Rayze­Bio nabs new dis­cov­ery part­ner

Rayze­Bio has seen a quick rise since launch­ing back in Au­gust 2020, and now they have a new part­ner to fur­ther their ef­forts in ra­dio­phar­ma­ceu­ti­cals.

Ken Song

The San Diego biotech is team­ing up with Cana­di­an out­fit 48Hour Dis­cov­ery to de­vel­op new pep­tide-based treat­ments for can­cer us­ing the ra­dio­phar­ma plat­form, the com­pa­nies an­nounced Mon­day. Fi­nan­cial terms of the deal were not dis­closed.

“For this col­lab­o­ra­tion project, 48Hour Dis­cov­ery will iden­ti­fy po­tent lig­ands for a se­ries of tar­gets se­lect­ed by Rayze­Bio,” Rat­mir Der­da, CEO of 48Hour Dis­cov­ery, said in a state­ment. “This project will help us fur­ther val­i­date the po­ten­tial of our bil­lion-scale mol­e­c­u­lar li­braries and cloud-based dis­cov­ery pipeline.”

Rayze­Bio CEO Ken Song hint­ed at a pos­si­ble IPO last month when the biotech com­plet­ed its Se­ries C raise, not­ing the round might be its last pri­vate fundraise. Song has al­ready led the com­pa­ny to more than $250 mil­lion across pri­vate fund­ing rounds. — Max Gel­man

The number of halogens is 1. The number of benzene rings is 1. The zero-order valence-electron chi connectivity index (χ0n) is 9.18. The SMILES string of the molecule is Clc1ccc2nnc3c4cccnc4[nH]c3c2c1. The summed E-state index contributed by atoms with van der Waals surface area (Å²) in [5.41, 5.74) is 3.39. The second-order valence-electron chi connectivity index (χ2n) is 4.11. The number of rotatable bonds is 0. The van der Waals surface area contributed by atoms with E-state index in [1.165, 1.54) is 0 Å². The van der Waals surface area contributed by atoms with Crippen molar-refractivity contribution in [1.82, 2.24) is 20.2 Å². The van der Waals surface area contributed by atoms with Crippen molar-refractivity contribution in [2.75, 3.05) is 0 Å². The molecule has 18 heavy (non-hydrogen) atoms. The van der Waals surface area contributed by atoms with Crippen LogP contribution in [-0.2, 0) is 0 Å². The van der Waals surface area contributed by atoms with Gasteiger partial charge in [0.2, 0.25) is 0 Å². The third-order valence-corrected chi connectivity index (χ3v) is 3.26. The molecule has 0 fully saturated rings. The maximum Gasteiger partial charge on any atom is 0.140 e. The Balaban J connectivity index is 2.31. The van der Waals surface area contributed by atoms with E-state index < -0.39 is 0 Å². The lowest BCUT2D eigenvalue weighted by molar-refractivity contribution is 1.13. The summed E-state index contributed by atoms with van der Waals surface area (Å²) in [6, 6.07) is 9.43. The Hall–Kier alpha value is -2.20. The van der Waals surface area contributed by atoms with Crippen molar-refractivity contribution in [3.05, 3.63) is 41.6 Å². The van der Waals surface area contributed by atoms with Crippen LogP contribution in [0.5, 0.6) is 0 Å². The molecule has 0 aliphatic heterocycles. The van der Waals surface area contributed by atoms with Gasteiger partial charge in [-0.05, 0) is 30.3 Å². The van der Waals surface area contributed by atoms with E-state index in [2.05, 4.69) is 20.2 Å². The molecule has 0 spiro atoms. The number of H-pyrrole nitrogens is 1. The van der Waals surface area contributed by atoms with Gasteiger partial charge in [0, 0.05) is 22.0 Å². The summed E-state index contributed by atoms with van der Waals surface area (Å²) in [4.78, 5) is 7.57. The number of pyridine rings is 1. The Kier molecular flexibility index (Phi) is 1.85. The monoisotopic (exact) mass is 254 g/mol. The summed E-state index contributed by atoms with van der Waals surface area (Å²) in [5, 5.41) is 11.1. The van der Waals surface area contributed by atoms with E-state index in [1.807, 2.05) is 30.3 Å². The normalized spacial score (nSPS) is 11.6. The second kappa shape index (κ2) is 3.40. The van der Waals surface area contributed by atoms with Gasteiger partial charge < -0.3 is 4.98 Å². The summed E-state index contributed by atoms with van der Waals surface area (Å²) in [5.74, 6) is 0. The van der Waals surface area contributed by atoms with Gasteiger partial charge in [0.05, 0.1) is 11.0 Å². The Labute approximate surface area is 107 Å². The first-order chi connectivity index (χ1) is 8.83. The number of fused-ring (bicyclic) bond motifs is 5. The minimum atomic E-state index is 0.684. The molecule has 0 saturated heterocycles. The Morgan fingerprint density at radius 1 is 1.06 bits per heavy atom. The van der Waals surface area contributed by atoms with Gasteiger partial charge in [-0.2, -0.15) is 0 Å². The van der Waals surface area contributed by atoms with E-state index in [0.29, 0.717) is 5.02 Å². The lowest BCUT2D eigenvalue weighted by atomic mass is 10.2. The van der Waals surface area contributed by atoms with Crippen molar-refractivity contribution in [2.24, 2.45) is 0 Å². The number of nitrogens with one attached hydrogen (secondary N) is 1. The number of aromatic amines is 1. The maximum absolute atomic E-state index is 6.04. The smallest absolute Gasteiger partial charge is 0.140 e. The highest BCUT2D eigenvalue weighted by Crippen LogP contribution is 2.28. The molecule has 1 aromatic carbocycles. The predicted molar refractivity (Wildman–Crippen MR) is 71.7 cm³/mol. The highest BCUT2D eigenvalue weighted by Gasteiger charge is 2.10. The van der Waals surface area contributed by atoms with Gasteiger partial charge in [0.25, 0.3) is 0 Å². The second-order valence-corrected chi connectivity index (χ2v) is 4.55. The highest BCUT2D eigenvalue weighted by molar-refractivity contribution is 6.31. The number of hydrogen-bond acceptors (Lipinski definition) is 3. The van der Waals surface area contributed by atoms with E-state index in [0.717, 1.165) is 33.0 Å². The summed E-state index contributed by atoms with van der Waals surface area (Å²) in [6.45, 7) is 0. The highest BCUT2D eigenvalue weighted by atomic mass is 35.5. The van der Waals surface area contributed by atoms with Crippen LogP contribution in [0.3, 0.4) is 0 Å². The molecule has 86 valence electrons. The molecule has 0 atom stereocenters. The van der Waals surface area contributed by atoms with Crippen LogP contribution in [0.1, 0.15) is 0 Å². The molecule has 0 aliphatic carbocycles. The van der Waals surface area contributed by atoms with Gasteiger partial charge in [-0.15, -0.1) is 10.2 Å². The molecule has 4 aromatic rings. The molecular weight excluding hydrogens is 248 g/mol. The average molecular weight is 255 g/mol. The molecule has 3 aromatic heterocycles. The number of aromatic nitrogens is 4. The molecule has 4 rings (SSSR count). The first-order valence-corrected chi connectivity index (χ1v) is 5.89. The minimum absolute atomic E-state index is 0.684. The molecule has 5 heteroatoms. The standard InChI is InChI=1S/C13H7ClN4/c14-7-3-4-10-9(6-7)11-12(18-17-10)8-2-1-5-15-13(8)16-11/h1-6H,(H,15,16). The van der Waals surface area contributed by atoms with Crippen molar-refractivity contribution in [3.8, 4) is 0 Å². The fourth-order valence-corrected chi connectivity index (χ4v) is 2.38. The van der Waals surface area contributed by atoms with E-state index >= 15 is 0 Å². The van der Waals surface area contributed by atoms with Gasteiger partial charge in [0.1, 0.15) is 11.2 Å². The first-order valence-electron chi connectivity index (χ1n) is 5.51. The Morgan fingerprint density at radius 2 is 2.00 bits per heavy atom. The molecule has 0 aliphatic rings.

No­var­tis reshuf­fles its wild cards; Tough sell for Bio­gen? Googling pro­teins; Ken Fra­zier's new gig; and more

Welcome back to Endpoints Weekly, your review of the week’s top biopharma headlines. Want this in your inbox every Saturday morning? Current Endpoints readers can visit their reader profile to add Endpoints Weekly. New to Endpoints? Sign up here.

If you enjoy the People section in this report, you may also want to check out Peer Review, my colleagues Alex Hoffman and Kathy Wong’s comprehensive compilation of comings and goings in biopharma.

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Demis Hassabis, DeepMind CEO (Qianlong/Imaginechina via AP Images)

Google's Deep­Mind opens its pro­tein data­base to sci­ence — po­ten­tial­ly crack­ing drug R&D wide open